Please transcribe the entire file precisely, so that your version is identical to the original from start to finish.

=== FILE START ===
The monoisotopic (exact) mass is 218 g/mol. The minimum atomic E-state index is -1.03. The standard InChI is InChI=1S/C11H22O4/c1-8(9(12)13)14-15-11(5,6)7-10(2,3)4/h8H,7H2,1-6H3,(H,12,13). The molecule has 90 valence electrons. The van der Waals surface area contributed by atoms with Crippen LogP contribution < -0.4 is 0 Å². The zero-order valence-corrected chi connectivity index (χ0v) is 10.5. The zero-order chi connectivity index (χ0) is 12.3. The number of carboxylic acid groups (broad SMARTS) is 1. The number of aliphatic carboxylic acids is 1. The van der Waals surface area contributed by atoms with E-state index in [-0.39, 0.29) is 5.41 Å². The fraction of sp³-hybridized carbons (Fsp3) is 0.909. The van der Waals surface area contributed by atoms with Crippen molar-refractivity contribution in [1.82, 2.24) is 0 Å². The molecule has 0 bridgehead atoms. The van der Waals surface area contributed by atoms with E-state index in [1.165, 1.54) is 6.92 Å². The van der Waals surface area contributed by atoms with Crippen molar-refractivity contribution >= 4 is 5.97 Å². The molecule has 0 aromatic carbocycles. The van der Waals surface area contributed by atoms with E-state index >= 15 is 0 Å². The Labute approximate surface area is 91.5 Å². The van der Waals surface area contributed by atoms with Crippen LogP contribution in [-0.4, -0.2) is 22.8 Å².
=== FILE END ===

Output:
The monoisotopic (exact) mass is 218 g/mol. The minimum atomic E-state index is -1.03. The standard InChI is InChI=1S/C11H22O4/c1-8(9(12)13)14-15-11(5,6)7-10(2,3)4/h8H,7H2,1-6H3,(H,12,13). The molecule has 90 valence electrons. The van der Waals surface area contributed by atoms with Crippen LogP contribution < -0.4 is 0 Å². The zero-order valence-corrected chi connectivity index (χ0v) is 10.5. The zero-order chi connectivity index (χ0) is 12.3. The number of carboxylic acid groups (broad SMARTS) is 1. The number of aliphatic carboxylic acids is 1. The van der Waals surface area contributed by atoms with E-state index in [-0.39, 0.29) is 5.41 Å². The fraction of sp³-hybridized carbons (Fsp3) is 0.909. The van der Waals surface area contributed by atoms with Crippen molar-refractivity contribution in [1.82, 2.24) is 0 Å². The molecule has 0 bridgehead atoms. The van der Waals surface area contributed by atoms with E-state index in [1.165, 1.54) is 6.92 Å². The van der Waals surface area contributed by atoms with Crippen molar-refractivity contribution >= 4 is 5.97 Å². The molecule has 0 aromatic carbocycles. The van der Waals surface area contributed by atoms with E-state index >= 15 is 0 Å². The Labute approximate surface area is 91.5 Å². The van der Waals surface area contributed by atoms with Crippen LogP contribution in [-0.4, -0.2) is 22.8 Å².